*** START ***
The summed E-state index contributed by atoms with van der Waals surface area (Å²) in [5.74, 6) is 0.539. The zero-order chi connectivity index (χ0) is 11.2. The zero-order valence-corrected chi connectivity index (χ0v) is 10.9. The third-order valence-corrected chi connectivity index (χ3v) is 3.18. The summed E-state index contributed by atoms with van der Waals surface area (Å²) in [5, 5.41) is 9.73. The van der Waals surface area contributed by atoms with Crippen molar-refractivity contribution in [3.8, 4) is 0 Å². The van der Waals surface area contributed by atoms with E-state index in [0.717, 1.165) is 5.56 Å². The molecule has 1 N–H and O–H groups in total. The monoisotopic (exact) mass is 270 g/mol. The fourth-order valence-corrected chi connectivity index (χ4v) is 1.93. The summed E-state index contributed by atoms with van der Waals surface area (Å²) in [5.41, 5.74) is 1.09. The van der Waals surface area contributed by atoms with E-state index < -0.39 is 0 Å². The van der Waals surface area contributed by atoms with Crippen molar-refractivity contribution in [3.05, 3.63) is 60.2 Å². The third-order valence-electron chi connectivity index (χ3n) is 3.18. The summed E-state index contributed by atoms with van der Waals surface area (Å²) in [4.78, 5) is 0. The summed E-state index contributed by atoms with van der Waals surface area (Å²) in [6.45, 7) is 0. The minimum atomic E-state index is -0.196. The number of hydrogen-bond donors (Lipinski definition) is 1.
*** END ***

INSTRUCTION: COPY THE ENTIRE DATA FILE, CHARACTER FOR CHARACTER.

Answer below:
The summed E-state index contributed by atoms with van der Waals surface area (Å²) in [5.74, 6) is 0.539. The zero-order chi connectivity index (χ0) is 11.2. The zero-order valence-corrected chi connectivity index (χ0v) is 10.9. The third-order valence-corrected chi connectivity index (χ3v) is 3.18. The summed E-state index contributed by atoms with van der Waals surface area (Å²) in [5, 5.41) is 9.73. The van der Waals surface area contributed by atoms with Crippen molar-refractivity contribution in [3.8, 4) is 0 Å². The van der Waals surface area contributed by atoms with E-state index in [0.717, 1.165) is 5.56 Å². The molecule has 1 N–H and O–H groups in total. The monoisotopic (exact) mass is 270 g/mol. The fourth-order valence-corrected chi connectivity index (χ4v) is 1.93. The summed E-state index contributed by atoms with van der Waals surface area (Å²) in [5.41, 5.74) is 1.09. The van der Waals surface area contributed by atoms with E-state index < -0.39 is 0 Å². The van der Waals surface area contributed by atoms with Crippen molar-refractivity contribution in [3.05, 3.63) is 60.2 Å². The third-order valence-electron chi connectivity index (χ3n) is 3.18. The summed E-state index contributed by atoms with van der Waals surface area (Å²) in [4.78, 5) is 0. The summed E-state index contributed by atoms with van der Waals surface area (Å²) in [6.45, 7) is 0. The minimum atomic E-state index is -0.196. The number of hydrogen-bond donors (Lipinski definition) is 1.